In any organization the size of the U.S. Postal Service, financial forecasting plays an important role. Accurate forecasting of revenue, volume, and expenses is essential to planning budgets, understanding future cashflows, identifying risk areas, and deciding where to invest capital.

Unfortunately, significant unexpected events can invalidate even the best forecasts. The quick and unforeseen rise of the global pandemic last spring impacted businesses of every size. While the Postal Service experienced yet another dramatic loss in letter and flat volume and revenue, it also it experienced a huge increase in packages. These changes made its previous forecasts unusable. In response to a congressional request, the Postal Service created a new series of revenue and volume forecasts.

In our newly released report, Pandemic Volume and Revenue Projected Scenarios, OIG auditors evaluated the reasonableness of the Postal Service’s projected financial scenarios as a result of the impact of the pandemic.

We found that, in its efforts to produce forecasts quickly, USPS management didn’t always document processes or save supporting materials used for assumptions, inputs, and calculations. For example, management was unable to provide a documented methodology for how it determined post-pandemic volume projections. Further, management relied on professional judgment to develop these projections due to a lack of historical data to reflect the impact of such a pandemic.

While we agreed using professional judgment was reasonable, we were unable to assess the objectivity of projected scenarios because USPS couldn’t provide documentation or a thorough explanation for key components of the methodology.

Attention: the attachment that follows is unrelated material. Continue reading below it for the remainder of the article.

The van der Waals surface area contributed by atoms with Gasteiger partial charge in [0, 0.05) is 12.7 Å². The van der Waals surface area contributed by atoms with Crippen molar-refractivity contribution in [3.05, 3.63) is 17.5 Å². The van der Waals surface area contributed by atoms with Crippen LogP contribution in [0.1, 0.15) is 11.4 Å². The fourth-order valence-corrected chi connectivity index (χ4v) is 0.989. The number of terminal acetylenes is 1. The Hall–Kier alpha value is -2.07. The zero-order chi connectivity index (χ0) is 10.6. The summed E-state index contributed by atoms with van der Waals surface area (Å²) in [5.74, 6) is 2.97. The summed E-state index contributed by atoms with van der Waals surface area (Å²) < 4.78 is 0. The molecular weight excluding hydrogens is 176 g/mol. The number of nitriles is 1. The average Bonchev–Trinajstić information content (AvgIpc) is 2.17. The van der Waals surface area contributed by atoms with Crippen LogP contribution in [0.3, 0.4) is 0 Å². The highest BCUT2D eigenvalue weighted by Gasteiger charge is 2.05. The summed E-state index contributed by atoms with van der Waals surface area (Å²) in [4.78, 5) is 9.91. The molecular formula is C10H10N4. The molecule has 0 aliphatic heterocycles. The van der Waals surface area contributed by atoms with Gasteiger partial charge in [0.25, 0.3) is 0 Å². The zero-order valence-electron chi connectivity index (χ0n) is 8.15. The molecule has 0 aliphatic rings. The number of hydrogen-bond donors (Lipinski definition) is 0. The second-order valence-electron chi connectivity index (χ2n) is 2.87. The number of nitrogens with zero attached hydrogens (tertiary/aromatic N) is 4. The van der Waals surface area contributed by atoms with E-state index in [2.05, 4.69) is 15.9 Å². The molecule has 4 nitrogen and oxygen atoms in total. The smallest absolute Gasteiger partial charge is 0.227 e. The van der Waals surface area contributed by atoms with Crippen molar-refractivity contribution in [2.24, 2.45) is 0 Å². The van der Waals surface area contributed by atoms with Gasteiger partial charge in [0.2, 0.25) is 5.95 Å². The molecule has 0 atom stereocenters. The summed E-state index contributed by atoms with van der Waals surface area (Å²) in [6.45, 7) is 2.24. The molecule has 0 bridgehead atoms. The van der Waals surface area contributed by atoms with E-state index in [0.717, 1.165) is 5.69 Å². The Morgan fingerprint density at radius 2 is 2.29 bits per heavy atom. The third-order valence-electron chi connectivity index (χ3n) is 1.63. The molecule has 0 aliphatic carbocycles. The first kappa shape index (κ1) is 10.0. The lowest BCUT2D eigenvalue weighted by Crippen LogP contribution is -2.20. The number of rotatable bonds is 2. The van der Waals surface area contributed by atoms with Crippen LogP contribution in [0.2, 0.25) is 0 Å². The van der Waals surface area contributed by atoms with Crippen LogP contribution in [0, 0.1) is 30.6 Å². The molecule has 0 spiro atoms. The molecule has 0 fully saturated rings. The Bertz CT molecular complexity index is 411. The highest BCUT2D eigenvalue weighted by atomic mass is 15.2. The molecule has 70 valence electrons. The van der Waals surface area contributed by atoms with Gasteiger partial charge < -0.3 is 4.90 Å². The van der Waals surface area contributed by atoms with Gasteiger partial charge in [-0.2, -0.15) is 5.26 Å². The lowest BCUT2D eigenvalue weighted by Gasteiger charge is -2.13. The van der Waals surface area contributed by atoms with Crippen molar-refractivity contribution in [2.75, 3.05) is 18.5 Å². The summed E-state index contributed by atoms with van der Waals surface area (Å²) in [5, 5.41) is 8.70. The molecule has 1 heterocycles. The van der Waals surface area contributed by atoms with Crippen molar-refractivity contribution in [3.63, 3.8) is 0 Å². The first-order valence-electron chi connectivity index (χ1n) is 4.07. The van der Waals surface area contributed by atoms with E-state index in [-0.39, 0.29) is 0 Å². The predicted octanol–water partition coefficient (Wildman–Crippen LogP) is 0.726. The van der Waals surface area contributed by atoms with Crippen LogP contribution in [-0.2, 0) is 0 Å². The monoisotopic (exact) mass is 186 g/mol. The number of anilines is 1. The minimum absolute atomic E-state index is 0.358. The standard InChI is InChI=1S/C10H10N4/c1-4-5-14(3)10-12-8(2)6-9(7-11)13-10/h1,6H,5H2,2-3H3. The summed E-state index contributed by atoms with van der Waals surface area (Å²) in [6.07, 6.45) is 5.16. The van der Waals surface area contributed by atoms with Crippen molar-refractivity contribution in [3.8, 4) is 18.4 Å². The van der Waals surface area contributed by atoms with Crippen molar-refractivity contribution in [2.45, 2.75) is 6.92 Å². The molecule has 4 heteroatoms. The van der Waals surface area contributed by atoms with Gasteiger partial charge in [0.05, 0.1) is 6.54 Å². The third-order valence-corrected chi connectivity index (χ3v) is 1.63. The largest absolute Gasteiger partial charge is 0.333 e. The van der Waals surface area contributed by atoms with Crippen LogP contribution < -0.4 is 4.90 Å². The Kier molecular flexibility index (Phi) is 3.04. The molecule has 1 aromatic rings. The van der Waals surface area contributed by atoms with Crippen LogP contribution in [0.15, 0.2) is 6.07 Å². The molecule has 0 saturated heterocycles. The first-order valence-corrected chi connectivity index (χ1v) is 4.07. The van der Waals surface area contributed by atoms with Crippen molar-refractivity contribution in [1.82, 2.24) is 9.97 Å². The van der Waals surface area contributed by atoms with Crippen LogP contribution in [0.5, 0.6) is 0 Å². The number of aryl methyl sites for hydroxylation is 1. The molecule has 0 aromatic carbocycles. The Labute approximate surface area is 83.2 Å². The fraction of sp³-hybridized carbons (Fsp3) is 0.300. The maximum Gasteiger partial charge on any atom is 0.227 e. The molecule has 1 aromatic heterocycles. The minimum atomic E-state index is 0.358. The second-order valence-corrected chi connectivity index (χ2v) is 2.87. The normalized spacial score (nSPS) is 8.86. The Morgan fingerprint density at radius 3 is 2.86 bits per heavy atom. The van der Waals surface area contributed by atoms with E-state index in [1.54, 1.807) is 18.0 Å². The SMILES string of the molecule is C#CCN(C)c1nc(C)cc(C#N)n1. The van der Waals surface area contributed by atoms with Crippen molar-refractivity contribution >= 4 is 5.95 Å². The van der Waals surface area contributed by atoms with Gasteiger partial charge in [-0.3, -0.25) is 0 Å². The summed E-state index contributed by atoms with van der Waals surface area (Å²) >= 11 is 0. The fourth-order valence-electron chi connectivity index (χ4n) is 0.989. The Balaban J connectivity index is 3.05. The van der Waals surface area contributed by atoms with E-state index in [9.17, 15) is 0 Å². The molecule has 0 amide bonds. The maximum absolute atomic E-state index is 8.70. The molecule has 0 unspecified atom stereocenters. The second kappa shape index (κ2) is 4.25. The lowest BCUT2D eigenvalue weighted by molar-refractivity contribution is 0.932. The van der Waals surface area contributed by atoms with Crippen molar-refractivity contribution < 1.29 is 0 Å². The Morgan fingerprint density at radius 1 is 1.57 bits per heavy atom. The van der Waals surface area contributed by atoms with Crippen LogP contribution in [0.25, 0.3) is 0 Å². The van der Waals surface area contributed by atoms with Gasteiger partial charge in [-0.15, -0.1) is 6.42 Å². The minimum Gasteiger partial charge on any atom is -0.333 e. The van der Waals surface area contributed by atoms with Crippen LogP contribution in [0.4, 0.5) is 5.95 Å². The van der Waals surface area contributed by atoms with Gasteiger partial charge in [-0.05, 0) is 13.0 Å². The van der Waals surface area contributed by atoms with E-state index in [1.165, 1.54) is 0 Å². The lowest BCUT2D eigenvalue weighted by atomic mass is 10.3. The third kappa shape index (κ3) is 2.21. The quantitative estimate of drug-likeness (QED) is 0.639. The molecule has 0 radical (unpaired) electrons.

Do you believe that forecasting in this pandemic economy goes beyond normal scenario planning? Tell us below!

Comments (7)

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  • anon

    Can I open a post office box free of charge still due to the issues from the pandemic?

    Feb 26, 2021
  • anon

    nicee

    Feb 26, 2021
  • anon

    Yes but the post office has always been re-active not pro- active. We usually are way behind all the other delivery agencies. I’m a rural carrier in a small rural town. I see UPS and Fed-Ex with many helpers in their personal vehicles helping with the avalanche of parcels. The post office needs package runners helping with the packages. The post office gets taken advantage of by Amazon, UPS, Fed-Ex, Walmart by dropping off all the over sized, long driveways, dogs etc. packages for us to deliver. When did we become a small freight company? It seems as though the post office wants me to kill myself trying to deliver double the packages making multiple trips in my personal vehicle all the while we have 2 managers blatantly playing on their phones all day asking me what time I’m going to be finished!! If the other delivery companies figured out that their employees needed help delivering the packages why hasn’t the post office figured it out?

    Feb 24, 2021
  • anon

    I think it would be more than that to claim to be a joint venture

    Feb 24, 2021
  • anon

    No private entity has a plan for pandemic, disaster, or war. Yes, USPS forecasting in this pandemic economy goes beyond normal scenario planning. Nevertheless, the USPS appears to be behind the curve regarding damage control and recovery. Others like FedEx, UPS, Amazon, and Walmart appear to have adapted to circumstances and public demand and each remain profitable. Therefore, the problem at the USPS must be inflexible logistics and management personnel who have their hands tied behind their backs while gagged. My Postmaster told me he was a pawn in a top-down system and had no way to escalate his customers' suggestions for improvement.

    Feb 24, 2021
  • anon

    Thank you for your service, sir, et al.

    Feb 23, 2021
  • anon

    With a year of pandemic under our belts there should be plenty of data to at the very least get a baseline. It may be that management responsible for predictions were not given the right tools or access to do anything other than use judgement. There may need to be a shifting of resources from redundant management positions to qualified data analysts.

    Feb 23, 2021

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